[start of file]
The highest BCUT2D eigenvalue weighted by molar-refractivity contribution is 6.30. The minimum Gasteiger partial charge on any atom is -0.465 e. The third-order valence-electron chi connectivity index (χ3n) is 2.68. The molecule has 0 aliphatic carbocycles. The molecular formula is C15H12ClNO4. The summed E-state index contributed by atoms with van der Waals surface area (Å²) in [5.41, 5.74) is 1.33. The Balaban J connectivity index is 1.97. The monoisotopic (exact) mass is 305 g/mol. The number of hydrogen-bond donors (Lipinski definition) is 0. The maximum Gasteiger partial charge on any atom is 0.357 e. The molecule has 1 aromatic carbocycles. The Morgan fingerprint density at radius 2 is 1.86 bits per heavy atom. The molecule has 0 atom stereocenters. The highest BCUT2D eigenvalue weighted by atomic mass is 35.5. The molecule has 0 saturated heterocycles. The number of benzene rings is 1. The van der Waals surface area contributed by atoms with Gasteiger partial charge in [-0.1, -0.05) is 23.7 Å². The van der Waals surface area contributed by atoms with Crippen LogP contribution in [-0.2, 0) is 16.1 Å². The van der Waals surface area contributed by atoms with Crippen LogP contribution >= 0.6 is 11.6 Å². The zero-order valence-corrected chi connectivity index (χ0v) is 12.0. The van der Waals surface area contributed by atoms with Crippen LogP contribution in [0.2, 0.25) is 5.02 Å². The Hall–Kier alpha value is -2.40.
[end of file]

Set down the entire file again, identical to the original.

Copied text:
The highest BCUT2D eigenvalue weighted by molar-refractivity contribution is 6.30. The minimum Gasteiger partial charge on any atom is -0.465 e. The third-order valence-electron chi connectivity index (χ3n) is 2.68. The molecule has 0 aliphatic carbocycles. The molecular formula is C15H12ClNO4. The summed E-state index contributed by atoms with van der Waals surface area (Å²) in [5.41, 5.74) is 1.33. The Balaban J connectivity index is 1.97. The monoisotopic (exact) mass is 305 g/mol. The number of hydrogen-bond donors (Lipinski definition) is 0. The maximum Gasteiger partial charge on any atom is 0.357 e. The molecule has 1 aromatic carbocycles. The Morgan fingerprint density at radius 2 is 1.86 bits per heavy atom. The molecule has 0 atom stereocenters. The highest BCUT2D eigenvalue weighted by atomic mass is 35.5. The molecule has 0 saturated heterocycles. The number of benzene rings is 1. The van der Waals surface area contributed by atoms with Gasteiger partial charge in [-0.1, -0.05) is 23.7 Å². The van der Waals surface area contributed by atoms with Crippen LogP contribution in [-0.2, 0) is 16.1 Å². The van der Waals surface area contributed by atoms with Crippen LogP contribution >= 0.6 is 11.6 Å². The zero-order valence-corrected chi connectivity index (χ0v) is 12.0. The van der Waals surface area contributed by atoms with Crippen LogP contribution in [0.2, 0.25) is 5.02 Å². The Hall–Kier alpha value is -2.40.